Karr’s Edward Davis is talented and focused _lowres

Karr track athlete Edward Davis: 'I like to get really hype right before the race. Once I get to the blocks, I just want to focus on what I have to do. I don’t worry about the people next to me. I just think about it as me and the clock.'

Perhaps Edward Davis was just born to run.

At least it seemed that way when he was a baby and Meagan White would pick her son up and hold him up toward the ceiling.

“He would just start kicking his legs like he was running,” she recalled with a laugh.

Fast forward to the present and Davis’ legs are still churning at a rapid pace.

The Edna Karr senior is one of the top sprinters in the Greater New Orleans area.

Last Saturday, he won the 60 meters at the LSU Indoor Classic in a time of 6.99 seconds. It is the 13th-fastest time in the nation this season.

Not bad considering it’s an event that Davis doesn’t consider to be his best race.

He said his favorite race is the 200 meters.

And his best race is the 400.

“He could win the 800 if we let him do that, but we aren’t going to push him like that,” Karr track coach Nile Legania said. “He’s a special breed.”

Davis, who turns 18 on Sunday, is hoping to finish his high school career with a bang after being hindered most of the outdoor season of his junior year by a groin injury.

He’ll compete in the prestigious Nu Balance National championships in March, the same event where he first tweaked his groin in 2014.

He credits his success to his work ethic.

“The only day I take off is Sunday,” he said.

Davis said the speed comes from his father’s side of the family.

It was on the football field playing park ball when he first realized he was fast. He continued playing football in middle school, first at John Curtis and then as an eighth-grader at Rummel before transferring to Karr.

Despite being at a school known for its football prowess, Davis decided to give up football to concentrate on track. He knew that was his future.

“Football was too much of a risk,” he said. “I miss it sometimes, but I knew it was too much of a risk.”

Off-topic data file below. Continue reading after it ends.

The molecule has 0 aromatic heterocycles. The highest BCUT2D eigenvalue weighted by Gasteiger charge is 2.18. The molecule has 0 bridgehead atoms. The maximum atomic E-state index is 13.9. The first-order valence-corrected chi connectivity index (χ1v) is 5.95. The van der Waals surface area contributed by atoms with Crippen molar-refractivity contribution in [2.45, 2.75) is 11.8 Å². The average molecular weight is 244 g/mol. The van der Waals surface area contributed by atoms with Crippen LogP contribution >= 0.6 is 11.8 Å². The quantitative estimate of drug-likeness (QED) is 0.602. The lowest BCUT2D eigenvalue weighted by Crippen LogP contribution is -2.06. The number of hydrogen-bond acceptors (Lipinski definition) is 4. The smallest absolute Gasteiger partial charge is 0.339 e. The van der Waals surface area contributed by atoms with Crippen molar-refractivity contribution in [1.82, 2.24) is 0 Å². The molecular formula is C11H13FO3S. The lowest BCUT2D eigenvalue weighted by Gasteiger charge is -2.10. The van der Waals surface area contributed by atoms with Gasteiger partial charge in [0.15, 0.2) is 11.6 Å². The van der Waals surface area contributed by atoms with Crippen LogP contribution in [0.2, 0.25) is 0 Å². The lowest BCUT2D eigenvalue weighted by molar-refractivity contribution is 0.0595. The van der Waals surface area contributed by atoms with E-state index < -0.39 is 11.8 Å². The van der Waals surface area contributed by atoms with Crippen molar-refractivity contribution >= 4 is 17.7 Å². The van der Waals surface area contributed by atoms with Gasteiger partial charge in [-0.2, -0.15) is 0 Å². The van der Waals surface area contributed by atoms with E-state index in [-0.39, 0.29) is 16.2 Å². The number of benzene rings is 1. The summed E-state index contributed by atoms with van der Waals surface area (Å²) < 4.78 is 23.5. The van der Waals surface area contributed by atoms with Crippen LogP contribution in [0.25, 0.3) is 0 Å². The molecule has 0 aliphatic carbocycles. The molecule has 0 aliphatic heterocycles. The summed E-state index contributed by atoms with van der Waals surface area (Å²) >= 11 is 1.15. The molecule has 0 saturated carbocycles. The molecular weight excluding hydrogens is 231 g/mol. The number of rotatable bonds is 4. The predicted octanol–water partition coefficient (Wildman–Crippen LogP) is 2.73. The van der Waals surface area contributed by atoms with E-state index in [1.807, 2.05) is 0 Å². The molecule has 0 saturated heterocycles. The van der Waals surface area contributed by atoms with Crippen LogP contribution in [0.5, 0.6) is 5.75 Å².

The decision wasn’t a hard one, especially since most of his peers had long passed him in size. Davis stands 5-feet-8 and 145 pounds.

“I was better in football when I played park ball,” he said. “Once I got to middle school, everybody caught up with me.”

They passed him in size, but not on the track.

It didn’t take long for Legania, an assistant at the time, to realize that Davis was a special talent.

“You knew you had something, you just didn’t know what it was,” Legania said. “We put him on a relay, and we were like ‘wow.’ He was just a natural. Then the older he got, the more he started understanding the technique side of things. The hard work came, and it’s been a deadly combination.”

His goals this season are to run a 10.3 in the 100 and a 20.7 in the 200. His personal best in the 60 meters is 6.96.

“The 60 is a fast race,” Davis said. “It’s not like the 100. It’s over in the blink of an eye. One mistake and you can lose the race. You have to make sure it’s perfect.”

Davis makes sure his races are perfect.

His really picky about certain things on race day.

Breakfast has to be something light.

If a race requires zip ties be worn during races, Davis makes sure his are tucked neatly under his laces.

“I can’t have them flapping around,” he said. “That distracts me.”

He’s a stickler for details, which may explain some of the things he likes off the track. He dabbles in photography, and he likes fashion.

He is a huge Kanye West fan but has to listen to the likes of Chief Keef or Future right before a race.

“I like to get really hype right before the race,” he said. “Once I get to the blocks, I just want to focus on what I have to do. I don’t worry about the people next to me. I just think about it as me and the clock.”

He’d like to run professionally one day, just like the guys he looks up to like Usain Bolt, Asafa Powell, Yohan Blake and Justin Gatlin.

“I have to keep working hard and see where it takes me,” Davis said.

He has a scholarship offer from Southern Miss, but is expecting to get plenty more with a healthy senior season.

“I think I can make it pro,” he said. “I just have to stay healthy and work hard. All of it has been a blessing. It shows me that my hard work is paying off.”